The present arguments regarding inspiration of the biblical books are similar to those of the Scribes and Pharisees who were more interested in details of a matter rather than “the matter” itself. Christ upbraided them for saying the gold of the Temple (that is, a detail of the Temple) was more important than the Temple which made the gold holy. The gift on the Altar (a detail of the Altar) was more significant than the Altar which made the gift holy (Matthew 23:16–22). And so it is with the canon. It is the canon itself which makes every jot and tittle within the books of the canon to be holy, no matter how mankind may judge the merits of the details. There is a main scriptural example which, to me, shows this principle.
Christ referred to the stone which honest and godly men had rejected from becoming a part of the holy Temple of God (Psalm 118:22; Matthew 21:42; Ephesians 2:20; and especially 1 Peter 2:4 7). The masterbuilders could observe, without doubt, that the external condition of the stone was in some way “imperfect” and this imperfection disqualified it from being used to make up the stones of the divine Sanctuary. But strange as it may seem, that is the very stone which God finally selected to become the chief cornerstone of a new Temple.
In Christian interpretation that very stone which the builders rejected, no doubt because of its outward imperfections, was an example of Christ Himself whom Isaiah the prophet had prophesied would be “marred above all men” and one who was not desired of men as handsome and perfect looking (Isaiah 52:13–15 and all of Isaiah 53). Chapter 16 in my book Secrets of Golgotha (pages 203–220) shows that Christ while he was a human was sickly in appearance and not at all good looking.
Though the scriptures show that Christ had not sinned once in His life, He was bearing the sins of the world throughout the whole period of His life (not only when He died on the tree of crucifixion). The consequence of this bearing of sins made Him appear as though His sins were causing Him to be afflicted. While Christ was able to heal the multitudes, the people looked on His physical frame and stated: “Physician, heal yourself” (Luke 4:23). Christ Jesus actually looked as though He was burdened with the weight of sin, which indeed He was. As John records: “Behold the Lamb of God who bears [Greek present tense] the sin of the world” (John 1:29 see Greek). This bearing of the world’s sins while He lived in the flesh made Jesus appear unhealthy and not full of vigor and vim as most people erroneously imagine Him to have been like.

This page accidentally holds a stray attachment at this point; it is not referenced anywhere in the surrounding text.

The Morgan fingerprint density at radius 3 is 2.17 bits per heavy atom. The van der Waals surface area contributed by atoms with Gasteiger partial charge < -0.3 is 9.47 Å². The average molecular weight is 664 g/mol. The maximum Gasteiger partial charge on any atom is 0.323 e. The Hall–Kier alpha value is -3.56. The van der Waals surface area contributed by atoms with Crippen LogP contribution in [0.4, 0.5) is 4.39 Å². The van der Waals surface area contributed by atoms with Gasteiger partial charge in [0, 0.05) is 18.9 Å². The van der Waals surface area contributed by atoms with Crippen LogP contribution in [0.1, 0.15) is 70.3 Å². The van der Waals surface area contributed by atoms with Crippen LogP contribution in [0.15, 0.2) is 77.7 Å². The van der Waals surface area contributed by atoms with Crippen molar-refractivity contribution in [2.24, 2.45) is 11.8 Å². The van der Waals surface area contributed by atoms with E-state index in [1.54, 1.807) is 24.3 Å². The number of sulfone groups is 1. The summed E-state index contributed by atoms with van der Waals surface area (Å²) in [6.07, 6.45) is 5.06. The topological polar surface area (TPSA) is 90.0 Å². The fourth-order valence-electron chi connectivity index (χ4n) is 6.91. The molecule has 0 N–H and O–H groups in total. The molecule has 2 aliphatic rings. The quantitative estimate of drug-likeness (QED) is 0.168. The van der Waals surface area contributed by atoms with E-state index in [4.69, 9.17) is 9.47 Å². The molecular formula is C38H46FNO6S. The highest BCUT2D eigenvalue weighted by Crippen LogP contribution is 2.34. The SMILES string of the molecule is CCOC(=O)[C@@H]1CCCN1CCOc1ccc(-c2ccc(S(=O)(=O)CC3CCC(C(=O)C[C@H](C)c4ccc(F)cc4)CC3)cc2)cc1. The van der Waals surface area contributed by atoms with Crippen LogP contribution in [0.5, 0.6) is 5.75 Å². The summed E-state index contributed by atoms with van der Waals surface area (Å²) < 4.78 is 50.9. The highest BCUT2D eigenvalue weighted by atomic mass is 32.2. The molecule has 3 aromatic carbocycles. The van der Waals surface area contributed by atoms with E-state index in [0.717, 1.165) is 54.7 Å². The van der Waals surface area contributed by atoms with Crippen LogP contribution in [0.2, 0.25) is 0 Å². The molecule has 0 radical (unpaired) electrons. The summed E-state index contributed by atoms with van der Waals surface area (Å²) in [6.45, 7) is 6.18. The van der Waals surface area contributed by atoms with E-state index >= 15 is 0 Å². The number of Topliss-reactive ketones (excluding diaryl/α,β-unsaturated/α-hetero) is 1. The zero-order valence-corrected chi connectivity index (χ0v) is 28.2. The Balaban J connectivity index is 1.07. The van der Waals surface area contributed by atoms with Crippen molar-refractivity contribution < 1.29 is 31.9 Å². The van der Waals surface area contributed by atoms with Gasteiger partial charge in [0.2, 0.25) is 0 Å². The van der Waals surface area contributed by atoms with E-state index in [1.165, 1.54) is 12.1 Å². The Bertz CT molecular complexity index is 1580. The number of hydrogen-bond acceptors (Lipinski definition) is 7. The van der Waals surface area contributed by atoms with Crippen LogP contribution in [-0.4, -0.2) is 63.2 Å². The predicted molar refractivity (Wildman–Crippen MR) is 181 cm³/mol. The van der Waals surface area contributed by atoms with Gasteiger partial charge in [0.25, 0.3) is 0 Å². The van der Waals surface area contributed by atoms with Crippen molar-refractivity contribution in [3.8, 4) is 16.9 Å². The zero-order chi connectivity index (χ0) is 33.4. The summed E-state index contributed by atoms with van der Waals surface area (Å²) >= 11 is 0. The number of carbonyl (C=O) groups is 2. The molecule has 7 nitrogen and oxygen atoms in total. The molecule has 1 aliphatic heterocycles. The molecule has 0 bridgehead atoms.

Yet Christ was the stone that the builders rejected who became the head of the corner of a new and spiritual Temple, whom all people who experience salvation will have as their chief corner stone. On the surface, however, Christ appeared imperfect to the human eye. People would reject Him just like the builders of the Temple rejected one of the principal stones that they could see was marred and imperfect. Christ was not “good looking” at all while He was on earth.
While this is New Testament teaching, what does this have to do with canonizing the books of the Bible? Much in every way. A similar situation involves selecting the books that were to find an entrance into the Holy Scriptures. Let us note the comparison.
Suppose the early builders of the Temple had two stones that appeared identical in every way yet they only needed one stone to finish the Temple. One stone had to be chosen while the other was not. Using the illustration of Christ about the stone that the builders rejected, the rejected stone would have remained “unholy” while the accepted stone would have become holy in every way because it became a part of the Temple. On the other hand, if the two stones were switched (after all, they appeared identical to each other), then the matter of holiness in regard to the stones would have to be switched as well.
Look at another illustration. Suppose one of the two stones was a resplendent and dazzling diamond of great worth in the eyes of man yet it did not fit into the Temple properly as an ordinary stone would. If the ordinary stone would have been selected as acceptable for the Temple, it would have become “holy” by becoming a part of the Temple while the beautiful and expensive diamond would still be an ordinary stone without the slightest holiness attached to it (though it was of great worth in a monetary sense).
To carry the illustration further, what if there were two stones and one of them was marred and imperfect but for some reason the authorities building the Temple decided to use it to be a part of the Temple while the perfect stone was not selected? The marred stone would have become “holy” while the perfect one would have remained an ordinary stone without the slightest holiness.